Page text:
Advance Bid Deadline: September 10, 2019
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(updated Mon Sep 30 10:23:35 2019 E.S.T.)

Lot No. 317

Bidding Status: current bid 317 Pragma: no-cache
Status: .closed-sold.
current bid: $300
hi bidder: ***

Frederick Remington (After)

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    "The Savage"

    recast bronze, 1908, stamped in several places with copyright, signature etc., ,

  • Condition:In very fine condition, no nicks, scratches or discoloration.
  • Size: 13 by 6 by 6 in. (34 x 15 x 15 cm.)
  • Note: (From Aaron Carter Museum notes).In 1888, when Remington visited a camp of Cheyenne Indians near Fort Sill in the Indian Territory, he met an elderly chief who seemed to the artist to know “more about Indians, Indian policy, and the tendencies and impulses of white men concerning his race than any other person I had ever met.” Remington noted that Cheyenne men “wore the hair caught by braids very low on the shoulders, making a black mass about the ears, which at a distance is not unlike the aspect of an Apache.” As early as 1889, Remington wrote of the Indian as somewhat unknowable: “With all due deference to much scientific investigation which has been lavished upon them, I believe that no white man can ever penetrate the mystery of their mind or explain the reason of their acts.” For Remington, the Indian was “a mass of glaring incongruities,” difficult if not impossible to understand. “He loves and hates in such strange fashions, and is constant and inconstant at such unusual times, that I often think he has no mental process, but is the creature of impulse.” Remington’s attitude may explain the rather harsh aspect of the face of The Savage, modeled and copyrighted in 1908. Remington purposely modeled the Indian’s head to appear masklike and forbidding. The eyes are deeply undercut, the cheekbones sharply exaggerated, and the mouth pulled downward into a menacing sneer. The hair forms a cowl over the head, and all the features are distinguished by contrasting light and shadow, to very dramatic effect. Although the portrait depicts a broad type rather than a specific individual, the face of this prototypical Indian meant much more to Remington than mere caricature. The artist may have modeled this small bust at the behest of his friend Riccardo Bertelli, head of the Roman Bronze Works foundry, who advised him that smaller and less expensive bronzes would perhaps find a wider market. On November 24, 1908, Remington noted in his diary that he had begun modeling “the head of an Indian, about 8 inches high” that would become The Savage. The initial agreement with Roman Bronze Works was to produce twenty casts that would retail for $50 apiece. However the foundry’s ledgers, which are in the Amon Carter Museum archives, seem to indicate that no casts of The Savage were sold until after Remington’s untimely death in December 1909.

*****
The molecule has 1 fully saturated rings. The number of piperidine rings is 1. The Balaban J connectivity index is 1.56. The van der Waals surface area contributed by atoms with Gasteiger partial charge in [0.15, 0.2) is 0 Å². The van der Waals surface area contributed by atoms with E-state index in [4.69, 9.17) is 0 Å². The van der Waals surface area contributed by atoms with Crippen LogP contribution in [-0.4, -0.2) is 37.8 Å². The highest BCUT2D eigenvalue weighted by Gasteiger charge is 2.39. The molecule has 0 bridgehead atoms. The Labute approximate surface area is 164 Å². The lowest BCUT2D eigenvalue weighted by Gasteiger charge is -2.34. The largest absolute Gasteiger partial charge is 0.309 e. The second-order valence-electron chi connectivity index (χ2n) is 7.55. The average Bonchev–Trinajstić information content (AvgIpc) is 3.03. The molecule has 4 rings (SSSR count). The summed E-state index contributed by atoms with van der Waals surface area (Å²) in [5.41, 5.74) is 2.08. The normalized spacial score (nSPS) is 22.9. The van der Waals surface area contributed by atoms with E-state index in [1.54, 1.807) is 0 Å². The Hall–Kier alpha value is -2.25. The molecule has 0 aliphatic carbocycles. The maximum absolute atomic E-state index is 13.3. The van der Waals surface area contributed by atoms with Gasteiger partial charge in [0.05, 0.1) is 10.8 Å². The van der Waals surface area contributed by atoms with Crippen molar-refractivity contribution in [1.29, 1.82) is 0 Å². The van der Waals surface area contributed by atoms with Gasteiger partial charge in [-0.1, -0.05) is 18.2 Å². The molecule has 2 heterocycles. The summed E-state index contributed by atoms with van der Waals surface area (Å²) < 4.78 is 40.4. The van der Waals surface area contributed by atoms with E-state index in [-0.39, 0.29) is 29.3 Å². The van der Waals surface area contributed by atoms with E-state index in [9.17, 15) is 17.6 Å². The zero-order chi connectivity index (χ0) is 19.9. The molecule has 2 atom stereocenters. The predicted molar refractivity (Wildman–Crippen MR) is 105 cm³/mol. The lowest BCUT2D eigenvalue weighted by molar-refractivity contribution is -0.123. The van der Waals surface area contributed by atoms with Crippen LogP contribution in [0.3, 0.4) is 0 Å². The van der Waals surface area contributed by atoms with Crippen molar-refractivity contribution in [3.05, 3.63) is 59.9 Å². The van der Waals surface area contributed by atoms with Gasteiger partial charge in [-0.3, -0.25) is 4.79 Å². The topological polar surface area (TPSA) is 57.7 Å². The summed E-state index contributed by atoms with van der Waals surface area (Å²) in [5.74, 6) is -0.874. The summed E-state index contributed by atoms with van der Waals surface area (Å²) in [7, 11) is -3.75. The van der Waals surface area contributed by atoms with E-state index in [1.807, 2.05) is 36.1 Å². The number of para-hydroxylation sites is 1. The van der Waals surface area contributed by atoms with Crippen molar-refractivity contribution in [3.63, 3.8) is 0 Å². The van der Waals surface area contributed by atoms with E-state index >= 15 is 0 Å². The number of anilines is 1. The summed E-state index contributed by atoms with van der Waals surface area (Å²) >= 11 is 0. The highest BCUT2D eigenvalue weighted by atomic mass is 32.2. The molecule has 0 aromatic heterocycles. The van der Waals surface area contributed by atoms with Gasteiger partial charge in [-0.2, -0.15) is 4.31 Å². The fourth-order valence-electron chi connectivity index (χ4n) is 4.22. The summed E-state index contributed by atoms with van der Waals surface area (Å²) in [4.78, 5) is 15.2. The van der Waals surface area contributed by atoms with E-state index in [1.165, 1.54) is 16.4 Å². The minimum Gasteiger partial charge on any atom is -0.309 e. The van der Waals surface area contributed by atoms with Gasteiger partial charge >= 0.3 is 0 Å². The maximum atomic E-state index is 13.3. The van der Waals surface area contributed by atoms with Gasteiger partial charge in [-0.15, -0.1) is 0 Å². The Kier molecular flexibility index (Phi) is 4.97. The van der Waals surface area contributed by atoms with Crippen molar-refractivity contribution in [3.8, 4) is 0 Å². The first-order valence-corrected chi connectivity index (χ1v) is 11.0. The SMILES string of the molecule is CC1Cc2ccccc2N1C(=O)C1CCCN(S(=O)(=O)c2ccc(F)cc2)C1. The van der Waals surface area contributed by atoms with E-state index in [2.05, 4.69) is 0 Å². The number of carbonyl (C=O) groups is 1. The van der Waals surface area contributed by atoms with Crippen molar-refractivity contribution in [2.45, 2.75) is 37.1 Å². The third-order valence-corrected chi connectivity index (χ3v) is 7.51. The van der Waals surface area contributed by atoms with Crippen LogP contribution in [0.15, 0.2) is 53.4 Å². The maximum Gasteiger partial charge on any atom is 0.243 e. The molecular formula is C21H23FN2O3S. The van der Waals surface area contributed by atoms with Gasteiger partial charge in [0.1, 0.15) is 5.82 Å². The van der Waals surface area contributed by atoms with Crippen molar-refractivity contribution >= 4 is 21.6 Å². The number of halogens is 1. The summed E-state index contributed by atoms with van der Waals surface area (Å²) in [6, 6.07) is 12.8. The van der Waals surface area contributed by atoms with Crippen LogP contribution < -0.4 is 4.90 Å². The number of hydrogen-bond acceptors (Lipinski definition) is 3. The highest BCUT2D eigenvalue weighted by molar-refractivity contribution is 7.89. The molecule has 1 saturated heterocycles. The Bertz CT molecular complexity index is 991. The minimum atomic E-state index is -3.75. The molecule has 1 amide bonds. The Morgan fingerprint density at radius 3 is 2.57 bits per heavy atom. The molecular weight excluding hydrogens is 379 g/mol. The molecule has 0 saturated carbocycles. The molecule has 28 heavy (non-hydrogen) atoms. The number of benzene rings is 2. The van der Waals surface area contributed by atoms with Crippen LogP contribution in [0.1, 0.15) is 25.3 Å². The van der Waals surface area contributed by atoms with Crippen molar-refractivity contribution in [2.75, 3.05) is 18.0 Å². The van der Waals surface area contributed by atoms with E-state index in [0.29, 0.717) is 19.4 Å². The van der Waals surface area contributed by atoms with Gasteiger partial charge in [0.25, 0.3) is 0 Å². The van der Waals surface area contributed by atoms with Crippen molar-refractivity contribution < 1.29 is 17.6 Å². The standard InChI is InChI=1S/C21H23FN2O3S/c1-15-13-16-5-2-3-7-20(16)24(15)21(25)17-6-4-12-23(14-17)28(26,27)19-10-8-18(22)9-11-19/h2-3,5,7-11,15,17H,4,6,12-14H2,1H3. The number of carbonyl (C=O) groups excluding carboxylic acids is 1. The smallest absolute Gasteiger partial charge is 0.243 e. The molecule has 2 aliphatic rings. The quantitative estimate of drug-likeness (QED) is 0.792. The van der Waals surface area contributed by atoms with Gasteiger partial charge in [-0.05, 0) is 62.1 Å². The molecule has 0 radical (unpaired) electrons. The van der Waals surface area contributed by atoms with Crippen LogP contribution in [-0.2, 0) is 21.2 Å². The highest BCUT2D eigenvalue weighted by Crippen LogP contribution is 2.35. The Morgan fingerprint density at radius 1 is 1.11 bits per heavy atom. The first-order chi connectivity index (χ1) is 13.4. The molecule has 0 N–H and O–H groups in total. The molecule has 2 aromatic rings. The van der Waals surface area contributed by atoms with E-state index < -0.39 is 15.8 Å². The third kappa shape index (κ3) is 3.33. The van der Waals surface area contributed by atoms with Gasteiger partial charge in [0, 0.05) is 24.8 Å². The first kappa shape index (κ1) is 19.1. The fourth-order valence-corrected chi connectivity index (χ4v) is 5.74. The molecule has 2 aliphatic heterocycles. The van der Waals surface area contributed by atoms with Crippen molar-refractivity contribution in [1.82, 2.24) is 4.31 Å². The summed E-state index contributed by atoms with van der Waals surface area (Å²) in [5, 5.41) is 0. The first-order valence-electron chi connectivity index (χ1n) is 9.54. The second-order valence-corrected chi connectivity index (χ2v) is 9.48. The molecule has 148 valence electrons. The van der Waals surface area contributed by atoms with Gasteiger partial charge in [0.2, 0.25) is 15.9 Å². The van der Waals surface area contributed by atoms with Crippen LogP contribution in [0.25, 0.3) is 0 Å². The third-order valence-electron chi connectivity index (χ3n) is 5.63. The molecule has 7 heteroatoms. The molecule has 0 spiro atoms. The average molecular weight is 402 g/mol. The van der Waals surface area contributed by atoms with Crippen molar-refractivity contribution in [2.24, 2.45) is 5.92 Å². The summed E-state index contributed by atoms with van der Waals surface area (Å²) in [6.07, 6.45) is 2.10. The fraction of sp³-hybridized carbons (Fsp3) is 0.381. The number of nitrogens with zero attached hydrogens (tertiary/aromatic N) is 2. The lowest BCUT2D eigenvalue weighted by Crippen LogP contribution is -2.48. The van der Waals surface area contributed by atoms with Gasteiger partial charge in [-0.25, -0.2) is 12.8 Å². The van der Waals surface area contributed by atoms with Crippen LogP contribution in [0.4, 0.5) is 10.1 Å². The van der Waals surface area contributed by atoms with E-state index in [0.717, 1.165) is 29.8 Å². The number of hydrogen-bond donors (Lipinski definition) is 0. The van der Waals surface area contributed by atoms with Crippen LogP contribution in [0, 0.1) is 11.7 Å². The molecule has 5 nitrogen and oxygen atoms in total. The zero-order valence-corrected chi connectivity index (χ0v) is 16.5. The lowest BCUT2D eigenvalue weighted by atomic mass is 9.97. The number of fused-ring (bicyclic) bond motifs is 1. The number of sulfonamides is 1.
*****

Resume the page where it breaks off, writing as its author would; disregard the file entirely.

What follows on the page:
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* Estimates do not include 25% buyer's premium (see Terms and Conditions). NR means no reserve (minimum bid $50 unless otherwise posted). Estimates in other currencies based on conversion rates of Euro: 0.91 , British Pound 0.82, Swiss Fr 1.01. All conversion values are approximate with the final cost determined in dollars.
workcode: fr-1873h-12